Gonorrhoea

Gonorrhoea

Gonorrhoea is a sexually transmitted infection caused by bacteria called Neisseria gonorrhoeae or gonococcus. These bacteria are mainly found in discharge from the penis and vaginal fluid from infected men and women. The bacteria can infect the cervix (entrance to the womb), the urethra (tube that carries urine out of the body), the rectum and, less commonly, the throat or eyes. The infection can also be passed from a pregnant woman to her baby.

How is it spread

The infection is easily passed between people through:

  • unprotected vaginal, oral or anal sex
  • sharing vibrators or other sex toys that have not been washed or covered with a new condom each time they are used

Gonorrhoea is not spread by kissing, hugging, sharing baths or towels, swimming pools, toilet seats, or sharing cups, plates and cutlery, because the bacteria cannot survive outside the human body for long periods.

Signs and symptoms

Symptoms of gonorrhoea usually develop within about 10 days of being infected, although they sometimes may not appear until many months later. Around 1 in 10 infected men and almost half of infected women do not experience any symptoms.

Symptoms in women

  • an unusual vaginal discharge which may be thick and green or yellow in colour
  • pain or a burning sensation when passing urine
  • pain or tenderness in the lower abdominal area
  • bleeding between periods, heavier periods and sometimes, bleeding after sexual intercourse

Symptoms in men

  • an unusual discharge from the tip of the penis, which may be white, yellow or green
  • pain or a burning sensation when urinating
  • inflammation (swelling) of the foreskin
  • pain or tenderness in the testicles, although this is uncommon

Both men and women can also develop an infection in the rectum, eyes or throat by having unprotected anal or oral sex. If infected semen or vaginal fluid comes into contact with the eyes, you can also develop conjunctivitis. Infection in the rectum or eyes can cause discomfort, pain or discharge. Infection in the throat usually causes no symptoms.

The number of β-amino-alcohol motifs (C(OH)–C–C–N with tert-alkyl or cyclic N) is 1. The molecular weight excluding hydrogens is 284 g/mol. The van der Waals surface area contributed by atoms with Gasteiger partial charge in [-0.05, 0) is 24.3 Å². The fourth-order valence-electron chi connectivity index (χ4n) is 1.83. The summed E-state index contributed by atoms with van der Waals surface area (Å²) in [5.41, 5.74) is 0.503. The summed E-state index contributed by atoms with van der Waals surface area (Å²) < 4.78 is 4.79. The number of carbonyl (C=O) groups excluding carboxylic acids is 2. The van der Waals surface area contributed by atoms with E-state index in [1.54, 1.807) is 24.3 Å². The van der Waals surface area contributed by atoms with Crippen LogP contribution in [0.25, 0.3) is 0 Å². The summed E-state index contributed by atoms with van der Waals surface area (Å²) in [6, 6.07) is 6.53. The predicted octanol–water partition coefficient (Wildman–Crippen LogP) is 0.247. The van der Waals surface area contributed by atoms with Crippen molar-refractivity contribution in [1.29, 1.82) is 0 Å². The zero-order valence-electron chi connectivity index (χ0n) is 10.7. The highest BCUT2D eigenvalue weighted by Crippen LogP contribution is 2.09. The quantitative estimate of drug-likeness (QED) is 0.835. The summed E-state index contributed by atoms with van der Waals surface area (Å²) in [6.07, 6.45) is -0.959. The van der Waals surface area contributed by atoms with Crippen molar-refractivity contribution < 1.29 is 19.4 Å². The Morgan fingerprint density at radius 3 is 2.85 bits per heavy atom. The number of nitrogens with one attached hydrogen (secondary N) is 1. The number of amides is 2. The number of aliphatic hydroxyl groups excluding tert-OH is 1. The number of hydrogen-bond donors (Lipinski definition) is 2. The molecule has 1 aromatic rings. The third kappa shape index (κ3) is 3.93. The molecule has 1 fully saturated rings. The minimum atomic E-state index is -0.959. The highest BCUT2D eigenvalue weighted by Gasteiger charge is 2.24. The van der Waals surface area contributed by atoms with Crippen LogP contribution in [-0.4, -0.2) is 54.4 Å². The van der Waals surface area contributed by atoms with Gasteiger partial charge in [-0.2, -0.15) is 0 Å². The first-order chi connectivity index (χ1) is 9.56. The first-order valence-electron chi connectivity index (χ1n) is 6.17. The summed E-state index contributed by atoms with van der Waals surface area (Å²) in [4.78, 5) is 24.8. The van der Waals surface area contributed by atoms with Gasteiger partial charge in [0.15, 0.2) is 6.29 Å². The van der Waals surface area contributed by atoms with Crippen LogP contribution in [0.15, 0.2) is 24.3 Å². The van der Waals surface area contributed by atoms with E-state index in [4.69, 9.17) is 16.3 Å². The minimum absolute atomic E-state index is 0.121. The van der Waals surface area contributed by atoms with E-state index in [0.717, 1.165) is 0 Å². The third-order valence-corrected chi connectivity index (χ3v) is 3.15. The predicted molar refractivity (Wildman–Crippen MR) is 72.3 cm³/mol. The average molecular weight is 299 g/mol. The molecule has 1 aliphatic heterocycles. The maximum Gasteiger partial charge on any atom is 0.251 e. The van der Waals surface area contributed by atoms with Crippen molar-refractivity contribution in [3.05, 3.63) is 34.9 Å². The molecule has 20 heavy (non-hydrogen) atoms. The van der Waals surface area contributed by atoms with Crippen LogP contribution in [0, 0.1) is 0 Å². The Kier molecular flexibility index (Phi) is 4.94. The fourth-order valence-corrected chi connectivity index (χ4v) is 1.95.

Complications of Gonorrhoea

If treated early, gonorrhoea is unlikely to lead to any complications or long-term problems. Without prompt treatment, however, the infection can spread to other parts of your body and cause serious problems. The more times you have gonorrhoea, the more likely you are to get complications.

In women, gonorrhoea can spread to the reproductive organs and cause pelvic inflammatory disease (PID) which can lead to long-term pelvic pain, ectopic pregnancy and infertility.

If acquired during pregnancy, gonorrhoea can cause miscarriage or premature labour. The baby may be born with conjunctivitis (inflammation of the eye) that poses a risk of progressive and permanent damage of vision, if the baby is not promptly treated with appropriate antibiotics.

In men, gonorrhoea can cause a painful infection in the testicles and prostate gland, which may lead to reduced fertility in some instances.

In rare cases, when gonorrhoea has been left untreated it can spread through the bloodstream and cause infections in other parts of your body, including:

  • inflammation and swelling of the joints and tendons
    skin irritation and redness
  • inflammation around the brain and spinal cord (meningitis) or the heart, which can be life threatening

Preventing the Spread

You should avoid having sex until you (and your partner) have been treated and given the all-clear to prevent re-infection or passing the infection on to anyone else. It is advisable to see your doctor if your symptoms do not improve after treatment or you think you have been infected again. Treatment may need to be repeated, or you may need further tests to check for other problems

Treatment

Gonorrhoea is usually treated with a short course of antibiotics, usually a single antibiotic injection (in the buttocks or thigh) followed by one antibiotic tablet. All sexual partners should be treated and at the same time.
Symptoms will usually improve within a few days, although it may take up to two weeks for any pain in the pelvis or testicles to go away completely. A repeat test may be carried out a week or two after treatment to see if the infection has cleared.

For further information, contact the Infection Prevention and Control Department at St Bernard’s Hospital –
Telephone: 20072266 Ext 2315
E mail: infections@gha.gi